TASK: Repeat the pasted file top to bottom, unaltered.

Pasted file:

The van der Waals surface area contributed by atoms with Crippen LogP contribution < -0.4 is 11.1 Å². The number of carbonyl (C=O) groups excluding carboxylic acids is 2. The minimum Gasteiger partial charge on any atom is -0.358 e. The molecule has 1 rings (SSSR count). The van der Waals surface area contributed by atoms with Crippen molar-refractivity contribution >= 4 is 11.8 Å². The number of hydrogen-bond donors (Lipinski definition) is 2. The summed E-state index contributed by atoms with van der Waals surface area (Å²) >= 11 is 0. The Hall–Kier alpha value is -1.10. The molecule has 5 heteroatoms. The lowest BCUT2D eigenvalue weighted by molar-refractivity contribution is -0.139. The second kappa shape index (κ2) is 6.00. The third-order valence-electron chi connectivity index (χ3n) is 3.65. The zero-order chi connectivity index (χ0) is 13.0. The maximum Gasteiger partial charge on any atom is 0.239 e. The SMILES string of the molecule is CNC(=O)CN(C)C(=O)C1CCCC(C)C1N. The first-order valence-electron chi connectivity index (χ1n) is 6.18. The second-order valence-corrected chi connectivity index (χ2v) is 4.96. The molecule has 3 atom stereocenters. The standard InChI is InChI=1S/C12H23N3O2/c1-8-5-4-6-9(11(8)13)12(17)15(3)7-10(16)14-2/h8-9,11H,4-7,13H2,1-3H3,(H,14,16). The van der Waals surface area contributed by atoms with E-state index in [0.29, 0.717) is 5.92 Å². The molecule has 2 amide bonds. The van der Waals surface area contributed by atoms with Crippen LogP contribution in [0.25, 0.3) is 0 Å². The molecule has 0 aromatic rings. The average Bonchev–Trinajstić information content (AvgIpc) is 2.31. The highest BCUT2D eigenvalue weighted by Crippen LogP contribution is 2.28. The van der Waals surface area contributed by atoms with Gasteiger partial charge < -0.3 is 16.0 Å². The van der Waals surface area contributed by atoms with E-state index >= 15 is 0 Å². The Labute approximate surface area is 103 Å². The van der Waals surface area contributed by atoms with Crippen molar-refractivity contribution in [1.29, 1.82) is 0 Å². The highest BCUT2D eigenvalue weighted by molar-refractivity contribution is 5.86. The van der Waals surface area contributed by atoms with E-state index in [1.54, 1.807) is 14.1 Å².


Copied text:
The van der Waals surface area contributed by atoms with Crippen LogP contribution < -0.4 is 11.1 Å². The number of carbonyl (C=O) groups excluding carboxylic acids is 2. The minimum Gasteiger partial charge on any atom is -0.358 e. The molecule has 1 rings (SSSR count). The van der Waals surface area contributed by atoms with Crippen molar-refractivity contribution >= 4 is 11.8 Å². The number of hydrogen-bond donors (Lipinski definition) is 2. The summed E-state index contributed by atoms with van der Waals surface area (Å²) >= 11 is 0. The Hall–Kier alpha value is -1.10. The molecule has 5 heteroatoms. The lowest BCUT2D eigenvalue weighted by molar-refractivity contribution is -0.139. The second kappa shape index (κ2) is 6.00. The third-order valence-electron chi connectivity index (χ3n) is 3.65. The zero-order chi connectivity index (χ0) is 13.0. The maximum Gasteiger partial charge on any atom is 0.239 e. The SMILES string of the molecule is CNC(=O)CN(C)C(=O)C1CCCC(C)C1N. The first-order valence-electron chi connectivity index (χ1n) is 6.18. The second-order valence-corrected chi connectivity index (χ2v) is 4.96. The molecule has 3 atom stereocenters. The standard InChI is InChI=1S/C12H23N3O2/c1-8-5-4-6-9(11(8)13)12(17)15(3)7-10(16)14-2/h8-9,11H,4-7,13H2,1-3H3,(H,14,16). The van der Waals surface area contributed by atoms with E-state index in [0.29, 0.717) is 5.92 Å². The molecule has 2 amide bonds. The van der Waals surface area contributed by atoms with Crippen LogP contribution in [0.25, 0.3) is 0 Å². The molecule has 0 aromatic rings. The average Bonchev–Trinajstić information content (AvgIpc) is 2.31. The highest BCUT2D eigenvalue weighted by Crippen LogP contribution is 2.28. The van der Waals surface area contributed by atoms with Gasteiger partial charge < -0.3 is 16.0 Å². The van der Waals surface area contributed by atoms with E-state index >= 15 is 0 Å². The Labute approximate surface area is 103 Å². The van der Waals surface area contributed by atoms with Crippen molar-refractivity contribution in [1.29, 1.82) is 0 Å². The highest BCUT2D eigenvalue weighted by molar-refractivity contribution is 5.86. The van der Waals surface area contributed by atoms with E-state index in [1.54, 1.807) is 14.1 Å².